How to Measure Your Bra Size

Believe it or not, at least 80% of women wear the wrong size bra.[1] The most common mistake is wearing a band size which is too big, and/or a cup size which is too small. Although the average bra size is often quoted as 36C, most people who wear this size should actually be wearing either a 34D, 34DD, 32DD or 32E bra. The true average bra size is around 34DD.[2] Cup sizes are in proportion to the band size, so a D cup, for example, is not the same size in every bra. A 32D is the same size as a 34C or 36B, but on a smaller frame. A 28F is actually 2 cup sizes smaller than a 38D.[3] If you are fairly slim, then you may well need a large cup size even though your bust doesn’t look any bigger than average. You may not think of yourself as being busty, but in moving to a smaller band size you will find that you need a bigger cup size.

Your bra size changes as your weight fluctuates throughout the seasons and the years. Sometimes you go for so long wearing a specific size that you don’t realize it doesn’t fit well anymore and you stop noticing the discomfort. If you’re looking for a better fit, here’s how to find your true bra size.

Important note – the measurements used in the steps of this guide refer to standard UK bra sizing. Although US bras are theoretically sized according to the same system, there is considerable variation between brands, so if you are in the US you may find you need a bigger band size and/or a smaller cup size than that indicated here. For example, A 32E in one brand may be equivalent to a 34DD in another.

Steps
Wear your best supporting bra. The bra doesn’t have to fit perfectly. The objective is to get your breasts to the position that the ideal bra would support, with the weight suspended comfortably. This step is optional, however, so if you can’t find a bra with good support, continue with the measurements.

Measure your band size. Run a tape measure all the way around your body just underneath your breasts and take a measurement in inches. Make sure the tape measure is horizontal and fairly snug. Your arms should be down. Round to the nearest even number. This should be your band size.[4] For instance, if you measured 31 inches, your band size should be 32. If you measured 34.5 inches, your band size should be 34. Many bra fitting guides and calculators will tell you to add four or five inches to your underbust measurement, but this is not correct. The old method was devised by Warners in the 1930s when bra design was in its infancy and does not work with modern, elasticated bras.[5]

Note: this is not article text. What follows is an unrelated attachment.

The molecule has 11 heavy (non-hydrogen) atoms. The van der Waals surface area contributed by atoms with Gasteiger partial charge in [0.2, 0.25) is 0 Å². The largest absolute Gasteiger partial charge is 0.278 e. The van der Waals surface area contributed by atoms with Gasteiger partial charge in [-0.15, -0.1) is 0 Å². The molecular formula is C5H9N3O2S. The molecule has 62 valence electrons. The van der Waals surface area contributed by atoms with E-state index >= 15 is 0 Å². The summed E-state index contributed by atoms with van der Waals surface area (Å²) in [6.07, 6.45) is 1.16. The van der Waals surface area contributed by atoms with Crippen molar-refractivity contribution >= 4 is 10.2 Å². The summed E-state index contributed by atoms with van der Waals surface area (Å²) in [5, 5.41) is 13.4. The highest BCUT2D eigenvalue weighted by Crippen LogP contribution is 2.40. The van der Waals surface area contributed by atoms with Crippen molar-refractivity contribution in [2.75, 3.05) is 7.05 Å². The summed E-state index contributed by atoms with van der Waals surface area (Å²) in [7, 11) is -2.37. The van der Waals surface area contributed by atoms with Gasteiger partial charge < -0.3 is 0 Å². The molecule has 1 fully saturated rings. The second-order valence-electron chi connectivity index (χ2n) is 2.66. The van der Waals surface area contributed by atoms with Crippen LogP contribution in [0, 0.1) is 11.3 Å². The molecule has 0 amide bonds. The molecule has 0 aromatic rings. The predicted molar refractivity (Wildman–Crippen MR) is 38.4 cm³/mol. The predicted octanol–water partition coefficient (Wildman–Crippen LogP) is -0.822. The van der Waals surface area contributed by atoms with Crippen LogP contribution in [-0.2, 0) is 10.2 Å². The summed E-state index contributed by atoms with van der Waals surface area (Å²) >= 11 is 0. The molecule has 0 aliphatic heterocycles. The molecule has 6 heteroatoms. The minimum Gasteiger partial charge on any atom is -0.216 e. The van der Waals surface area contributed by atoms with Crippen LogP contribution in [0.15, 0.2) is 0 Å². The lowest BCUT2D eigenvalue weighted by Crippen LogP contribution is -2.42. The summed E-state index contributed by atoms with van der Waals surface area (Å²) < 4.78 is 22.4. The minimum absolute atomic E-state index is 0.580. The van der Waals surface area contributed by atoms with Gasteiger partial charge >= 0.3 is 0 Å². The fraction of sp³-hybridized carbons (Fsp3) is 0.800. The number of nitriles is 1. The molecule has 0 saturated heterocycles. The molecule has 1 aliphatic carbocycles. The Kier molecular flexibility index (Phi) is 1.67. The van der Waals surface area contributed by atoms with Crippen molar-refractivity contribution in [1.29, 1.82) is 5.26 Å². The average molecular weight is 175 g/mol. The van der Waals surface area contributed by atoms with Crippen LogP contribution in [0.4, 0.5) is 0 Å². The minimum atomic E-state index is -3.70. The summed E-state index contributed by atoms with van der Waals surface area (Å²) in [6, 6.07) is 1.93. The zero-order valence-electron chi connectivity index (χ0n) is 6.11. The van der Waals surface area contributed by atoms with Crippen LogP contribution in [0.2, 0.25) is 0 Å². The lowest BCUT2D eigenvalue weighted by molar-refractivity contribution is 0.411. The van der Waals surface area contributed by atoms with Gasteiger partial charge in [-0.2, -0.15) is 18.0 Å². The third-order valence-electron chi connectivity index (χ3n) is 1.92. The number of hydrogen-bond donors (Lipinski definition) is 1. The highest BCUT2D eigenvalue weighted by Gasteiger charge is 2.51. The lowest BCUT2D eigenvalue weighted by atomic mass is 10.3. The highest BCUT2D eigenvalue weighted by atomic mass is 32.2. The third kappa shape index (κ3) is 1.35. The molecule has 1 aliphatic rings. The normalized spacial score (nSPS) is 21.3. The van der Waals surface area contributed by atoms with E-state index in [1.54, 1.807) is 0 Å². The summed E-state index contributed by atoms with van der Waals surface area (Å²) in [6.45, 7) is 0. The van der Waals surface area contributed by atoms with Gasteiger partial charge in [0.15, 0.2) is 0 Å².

Measure your bust size. Measure loosely around the fullest part of your bust in inches (not too tightly or the tape measure will squash your breasts down.) If you don’t have a bra, or if the one you have is very poorly fitting, bend over so your back is parallel to the floor and measure around your chest, over your nipples. Round this measurement up to the nearest whole number.
Calculate your cup size. Subtract the band size from the bust measurement and determine your cup size as follows: (This calculation may be less accurate for larger cup sizes.) If your underbust measurement was an odd number and you had to round it up, you may find it more accurate to use your raw underbust measurement rather than your band size.

Less than 1 inch = AA cup
1 inch = A cup
2 inches = B cup
3 inches = C cup
4 inches = D cup
5 inches = DD cup
6 inches = E cup (US DDD)
7 inches = F cup (US DDDD)
8 inches = FF cup
9 inches = G cup
Try on a bra with the band and cup size you’ve arrived at in these steps. You should not regard this as your definitive size until you have tried on a few bras, and even then you will often find you need a different size in different brands or styles of bra. It is not possible to calculate the exact volume of the breasts using only two measurements, so this should be taken as a guide only.
Check the band size. The correct band size is the smallest you can comfortably wear.[6] It needs to be tight enough that the bra is still fairly supportive without weighing down heavily on the shoulder straps.

You should be able to run your fingers around the inside of the band, but not much more. A good rule of thumb is that you should be able to fit no more than a fist under the back of the bra.
It should fit on the biggest adjustment, but will probably be too tight if you try to fasten it on the smallest size. Bras are designed to fit like this so that you can tighten the band as the elastic starts to wear out.
If the band is roomy enough for you to be able to comfortably fasten it on the tightest adjustment, try a smaller band, for example if a 32D is too loose, try a 30DD. Note that the cup size has to be changed when you move to a different band size – for every band you go down, you must go up by one cup size in order for the cups to remain the same capacity.
If you can only just fasten the bra and the band is painfully tight, even on the biggest adjustment, then go up a band size, for example if a 32D is too tight, try a 34C.
Check the cup size. The correct cup size is the biggest you can completely fill out with no wrinkling of the fabric or space in the cups. You should fill out the cups, but not bulge out anywhere, even in low cut or pushup bras.

Check around the cups for any bulging, not only along the top edges but also at the sides under your arms.
Make sure the underwire encloses your whole breast and lies flat against your rib cage.
If the cups are too big, go down a cup size.
If they are too small, or even if they seem to fit ok, try on a bigger cup size as well to double check. It’s a lot easier to tell if they are too big than too small.

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